Measuring maturity

There is a small number of meta-questions about knowledge management that people regularly grapple with. The most obvious is “what is knowledge management?” After that, the next most frequently asked must be “how do you measure KM success?” I have found at least 23 answers (or challenges) to that question, and there are undoubtedly more. I recently found an interesting commentary on the measurement game in a different context, which might shed some light on the matter.

I maintain a watching brief on the higher education sector in the UK. Partly for nostalgic reasons, partly to see trends that might affect our future lawyers, and partly because serendipity is part of this job and I think that only comes with practised observation. So I couldn’t miss Jonathan Wolff’s recent insight into the way in which the UK funding and quality agencies monitor universities.

Suppose you have applied for a job, any job. You are at one of those macho interviews where the panel members compete to see who can make you sweat the most. And this is the winning question: how do you plan to monitor and evaluate your own performance in the role? … 

Suppose your job is in business of some sort and, ultimately, you are employed to make the company money… In the end, the only thing that matters, then, is the profit you bring in. But it may take some time to build up a client base and to gather the dosh. It would be foolish to say that in the short term you should be judged on how much profit you make for the company. Rather you should monitor your activity: how many meetings you have taken, how many letters and emails you have sent, how many briefings you have been to. But, of course, that is only for openers. If the meetings don’t result in business, then you are wasting your time. So in the second phase of monitoring, you stop counting meetings and start counting things like contracts signed, goods shipped, turnover generated, or any other objective sign of real interaction.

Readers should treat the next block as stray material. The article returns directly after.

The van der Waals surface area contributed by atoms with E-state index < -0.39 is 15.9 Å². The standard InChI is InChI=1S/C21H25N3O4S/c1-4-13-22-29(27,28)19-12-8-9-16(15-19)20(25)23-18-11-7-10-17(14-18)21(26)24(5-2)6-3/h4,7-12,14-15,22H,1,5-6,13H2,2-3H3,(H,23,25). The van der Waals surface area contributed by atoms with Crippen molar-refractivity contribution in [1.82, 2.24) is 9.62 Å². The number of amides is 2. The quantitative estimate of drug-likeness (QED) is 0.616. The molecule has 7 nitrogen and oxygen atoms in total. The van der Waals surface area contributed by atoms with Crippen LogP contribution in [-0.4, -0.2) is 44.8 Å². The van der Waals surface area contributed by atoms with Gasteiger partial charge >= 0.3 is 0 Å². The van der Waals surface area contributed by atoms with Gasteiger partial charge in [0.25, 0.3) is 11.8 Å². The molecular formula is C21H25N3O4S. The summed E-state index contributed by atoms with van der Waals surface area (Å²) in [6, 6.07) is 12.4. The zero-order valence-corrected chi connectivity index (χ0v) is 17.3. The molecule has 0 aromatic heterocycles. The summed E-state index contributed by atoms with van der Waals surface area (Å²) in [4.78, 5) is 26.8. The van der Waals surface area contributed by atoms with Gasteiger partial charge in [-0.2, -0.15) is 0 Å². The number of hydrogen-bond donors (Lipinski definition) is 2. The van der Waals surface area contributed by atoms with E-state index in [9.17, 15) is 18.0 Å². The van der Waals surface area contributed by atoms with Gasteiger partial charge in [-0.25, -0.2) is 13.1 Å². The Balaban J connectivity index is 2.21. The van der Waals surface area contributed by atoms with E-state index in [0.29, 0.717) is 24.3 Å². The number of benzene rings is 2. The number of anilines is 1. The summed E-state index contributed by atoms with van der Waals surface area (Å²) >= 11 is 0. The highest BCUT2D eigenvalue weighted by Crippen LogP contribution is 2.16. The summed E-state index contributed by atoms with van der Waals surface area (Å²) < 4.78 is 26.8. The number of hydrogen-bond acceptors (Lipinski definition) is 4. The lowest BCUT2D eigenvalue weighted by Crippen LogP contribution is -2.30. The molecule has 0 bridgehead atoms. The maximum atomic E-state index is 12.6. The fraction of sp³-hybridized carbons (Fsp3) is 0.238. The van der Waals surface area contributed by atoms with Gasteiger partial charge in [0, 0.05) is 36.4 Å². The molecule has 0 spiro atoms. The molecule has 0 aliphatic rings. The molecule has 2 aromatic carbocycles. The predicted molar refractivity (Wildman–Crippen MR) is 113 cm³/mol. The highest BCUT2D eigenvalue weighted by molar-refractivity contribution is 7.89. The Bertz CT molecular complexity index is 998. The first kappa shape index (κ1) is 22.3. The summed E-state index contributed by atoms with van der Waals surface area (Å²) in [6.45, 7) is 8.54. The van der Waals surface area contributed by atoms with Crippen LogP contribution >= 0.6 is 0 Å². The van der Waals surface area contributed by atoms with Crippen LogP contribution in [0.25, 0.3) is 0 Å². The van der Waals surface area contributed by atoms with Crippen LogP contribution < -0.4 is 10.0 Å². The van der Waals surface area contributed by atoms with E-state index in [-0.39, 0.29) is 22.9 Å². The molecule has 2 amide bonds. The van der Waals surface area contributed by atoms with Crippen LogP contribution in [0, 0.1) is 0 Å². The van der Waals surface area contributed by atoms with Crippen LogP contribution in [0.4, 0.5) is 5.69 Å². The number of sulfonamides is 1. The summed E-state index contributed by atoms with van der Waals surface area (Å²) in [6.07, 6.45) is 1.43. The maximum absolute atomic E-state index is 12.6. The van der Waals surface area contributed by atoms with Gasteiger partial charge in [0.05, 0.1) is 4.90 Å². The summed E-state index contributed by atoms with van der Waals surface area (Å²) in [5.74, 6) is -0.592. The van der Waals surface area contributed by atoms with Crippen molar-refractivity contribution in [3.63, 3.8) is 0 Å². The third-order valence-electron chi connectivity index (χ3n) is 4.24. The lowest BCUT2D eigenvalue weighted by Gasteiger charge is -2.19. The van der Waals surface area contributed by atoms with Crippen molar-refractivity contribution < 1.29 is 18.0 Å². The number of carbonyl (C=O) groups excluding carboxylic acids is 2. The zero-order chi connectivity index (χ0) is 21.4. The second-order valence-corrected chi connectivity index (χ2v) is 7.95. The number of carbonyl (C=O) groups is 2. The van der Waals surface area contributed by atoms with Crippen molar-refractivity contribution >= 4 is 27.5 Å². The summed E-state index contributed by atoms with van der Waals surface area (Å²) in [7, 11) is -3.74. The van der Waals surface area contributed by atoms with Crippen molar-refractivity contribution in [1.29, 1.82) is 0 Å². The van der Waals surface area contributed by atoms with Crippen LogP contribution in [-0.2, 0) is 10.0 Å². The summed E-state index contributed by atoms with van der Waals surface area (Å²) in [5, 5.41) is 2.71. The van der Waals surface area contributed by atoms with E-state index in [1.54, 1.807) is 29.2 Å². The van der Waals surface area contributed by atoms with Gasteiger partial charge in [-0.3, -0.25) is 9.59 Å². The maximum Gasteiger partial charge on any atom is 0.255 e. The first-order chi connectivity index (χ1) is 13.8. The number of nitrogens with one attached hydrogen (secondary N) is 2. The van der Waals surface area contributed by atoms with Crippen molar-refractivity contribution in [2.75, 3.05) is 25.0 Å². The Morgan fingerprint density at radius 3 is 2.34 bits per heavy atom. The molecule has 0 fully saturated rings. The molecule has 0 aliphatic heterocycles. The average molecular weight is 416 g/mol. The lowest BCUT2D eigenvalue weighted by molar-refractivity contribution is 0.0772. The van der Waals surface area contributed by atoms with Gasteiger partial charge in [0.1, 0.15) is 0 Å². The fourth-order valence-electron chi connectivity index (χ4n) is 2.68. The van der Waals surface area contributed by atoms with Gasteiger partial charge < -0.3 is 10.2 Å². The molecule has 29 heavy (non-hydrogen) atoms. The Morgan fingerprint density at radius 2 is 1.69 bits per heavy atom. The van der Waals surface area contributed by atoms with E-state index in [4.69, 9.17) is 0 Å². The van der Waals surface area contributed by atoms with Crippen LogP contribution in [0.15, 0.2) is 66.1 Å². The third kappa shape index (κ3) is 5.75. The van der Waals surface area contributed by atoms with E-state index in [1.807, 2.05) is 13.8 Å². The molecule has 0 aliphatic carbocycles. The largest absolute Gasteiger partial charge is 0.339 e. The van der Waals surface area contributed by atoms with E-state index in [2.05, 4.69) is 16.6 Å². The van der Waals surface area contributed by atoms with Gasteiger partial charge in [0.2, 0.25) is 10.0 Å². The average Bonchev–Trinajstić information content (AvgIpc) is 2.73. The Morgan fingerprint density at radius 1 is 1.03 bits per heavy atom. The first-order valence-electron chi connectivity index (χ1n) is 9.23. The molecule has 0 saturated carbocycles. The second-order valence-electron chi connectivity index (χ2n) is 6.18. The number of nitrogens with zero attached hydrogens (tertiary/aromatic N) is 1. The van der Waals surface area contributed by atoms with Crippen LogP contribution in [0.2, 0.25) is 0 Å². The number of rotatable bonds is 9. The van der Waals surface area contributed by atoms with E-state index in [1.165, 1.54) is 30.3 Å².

But, once more, this is only an interim goal. You are there not to generate turnover, but profit. And once you have been around long enough that is the only thing that matters. In the third and final phase you count how much you make for the company, and stop worrying about meetings, letters or contracts signed. Who cares about how many of these there are if the bottom line stays juicy enough?

Pithily put, and accurate too. (Perhaps one should expect nothing less from a professor of philosophy at the institution inspired by Jeremy Bentham.) Unfortunately, Wolff’s tale does not end there. Our universities are stuck at the first stage — they can only monitor and measure the most obvious stuff they do. They haven’t worked out how to demonstrate how well they do at their core tasks: educating students and producing excellent research. They know that those are the bottom line (the profit equivalent), but they cannot measure how close they get to it.

The lesson from business is that over time, if you can’t count the right thing, counting the wrong thing isn’t a substitute. It isn’t even just a distraction. It is the road to ruin.

As a result, our universities are trapped in an immature relationship with their market and their paymasters. My memory of that relationship is that it was characterised (on both sides) by petulance, truculence and pedantry. I don’t think things have changed much in the last seven years.

Where does that leave KM? We go through the same phases. In the early days we demonstrate the value of our work by showing people the simple numbers — this many documents created, stored or accessed; that many people involved in knowledge sharing. Later on, we can look at the quality of this stuff — how good are these documents, is there good feedback on knowledge sharing. Ultimately, though, we need to work out what our bottom line is: what are we here for and how good are we at delivering that value. In any given organisation that may take a while, but if we stick at simple measures we shouldn’t be surprised if our paymasters and clients see us as an irrelevance. If we can show the impact of our work on profitability, we should always aim to do so (and loudly). Nobody is going to blow our trumpet for us.

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